More than a quarter of the candidates for select boards in Somerset County have not paid their 2015 property taxes, but most shrug it off as they seek elective office to positions in which they’ll oversee municipal budgets and public spending.

But a pair of experts on municipal government said voters and candidates should take the issue more seriously.

Candidates who don’t pay taxes on time set a bad example for their fellow residents, a Colby College professor of government and a government ethics expert said this week. Overdue taxes also could present a conflict of interest for board members who have to make decisions on municipal spending and tax-related issues, they said.

“Taxes are a burden that falls on all of us,” said Calvin Mackenzie, a government professor at Colby College in Waterville. “Certainly the people who are running for positions in government to create programs that are going to cost money should be paying their taxes just like anybody else.”

Nine of 33 candidates for boards in 16 Somerset County towns have outstanding 2015 property taxes, according to municipal records from those towns.

Of the nine, two candidates owe more than $9,000 in overdue property taxes. Elections in the county’s towns start Friday and continue through the month.

Bruce Obert, who is running for selectman and two other government seats in Norridgewock, owed $9,412 in real estate taxes as of Feb. 23 and $2,089 in personal property taxes going back to 2010, according to collection accounts from the Town Office. Property taxes were due Sept. 15, according to the assessor’s town Web page.

Obert is one of 11 candidates running for five seats on the Board of Selectmen, including two others who also have outstanding taxes. The election is scheduled for Monday.

Obert said last week that since the town isn’t “too worried” about hiring local contractors, “I’m not worried about paying taxes to them.” Obert, a contractor, is also running for Planning Board and sewer commission, on both of which he is currently a member.

“It’s our tax dollars that pay when they buy winter sand or when they hire a contractor from out of town to do work,” he said. “None of that gets spent in town.”

Obert said he has three outstanding real estate bills and several others that have been paid. “I don’t see where that’s a big deal as far as when it comes to running for office,” he said.

Obert, who was recorded last fall at a sewer commissioners’ meeting accusing the town manager of having an “attitude” and trying to hold an illegal meeting about her, is not alone among candidates in Somerset County who are unconcerned about their outstanding tax debts. Many candidates for public office told the Morning Sentinel that their unpaid taxes have no affect on their ability to do the job.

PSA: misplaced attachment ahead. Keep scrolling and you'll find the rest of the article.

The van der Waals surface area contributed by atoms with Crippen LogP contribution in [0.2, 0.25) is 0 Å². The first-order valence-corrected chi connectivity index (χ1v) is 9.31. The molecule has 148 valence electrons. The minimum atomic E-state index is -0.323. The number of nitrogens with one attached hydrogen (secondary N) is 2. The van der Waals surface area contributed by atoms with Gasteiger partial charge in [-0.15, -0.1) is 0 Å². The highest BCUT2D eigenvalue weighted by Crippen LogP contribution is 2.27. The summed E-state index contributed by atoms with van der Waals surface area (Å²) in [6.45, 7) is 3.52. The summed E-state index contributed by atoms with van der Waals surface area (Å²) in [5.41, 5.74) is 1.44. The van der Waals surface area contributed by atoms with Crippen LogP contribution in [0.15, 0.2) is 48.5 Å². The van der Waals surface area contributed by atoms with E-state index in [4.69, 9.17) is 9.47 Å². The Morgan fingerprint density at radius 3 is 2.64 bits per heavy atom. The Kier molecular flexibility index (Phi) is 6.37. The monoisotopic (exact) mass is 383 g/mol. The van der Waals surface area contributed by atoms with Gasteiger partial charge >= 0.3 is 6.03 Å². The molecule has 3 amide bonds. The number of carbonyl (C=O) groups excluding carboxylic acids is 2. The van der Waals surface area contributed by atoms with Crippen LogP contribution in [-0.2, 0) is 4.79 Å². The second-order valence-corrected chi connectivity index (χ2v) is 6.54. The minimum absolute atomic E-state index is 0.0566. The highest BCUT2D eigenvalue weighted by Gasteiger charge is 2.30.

Vern Worthen II, who is running uncontested for first selectman in Mercer, owed $9,022 as of Feb. 18. He said he also is unconcerned about his unpaid property taxes. Mercer will hold its election on Friday. The town’s tax bills were mailed in July and those not paid by Sept. 29 started incurring interest charges.

Worthen, an incumbent who recently was accused of blocking other property owners from getting to their land on Brown Road in Mercer, said it is a benefit to both the town and himself if he pays late taxes, with interest, rather than if he takes out a loan to pay them on time.

“Basically, I did not pay my taxes this year because it was cheaper for me to use that money, then to go to my bank and borrow money at an increased rate,” Worthen said. “The town of Mercer gets a pretty good return on (their interest rate) for unpaid taxes.”


According to state law, the only requirements for municipal office are that a person be a resident of the state, at least 18 years old and a citizen of the United States. A municipal officer such as a selectman or mayor also must be a registered voter and a resident of the municipality in which he or she is running for office.

Experts, including Mackenzie and the head of a nonprofit group focused on governmental ethics, said that while there might not be laws that keep delinquent taxpayers from running for office, whether someone pays taxes and whether they do so on time can be a reflection on how prepared they are to serve the public.

“It hardly sets a good example for the public if its representatives don’t pay their taxes,” said Richard Wechsler, director of research for the nonprofit group City Ethics. “It also sends the message that it’s OK for a council member not to pay her taxes, that she’s special, even if she has to pay the same interest and penalties as everyone else.”

Some municipal governments also have ordinances requiring all taxes to be paid before an elected official takes office.

Mackenzie said he is not aware of any federal law that would keep someone from running for office if the person hasn’t paid taxes, but noted that a candidate’s history of paying taxes is an important consideration for voters.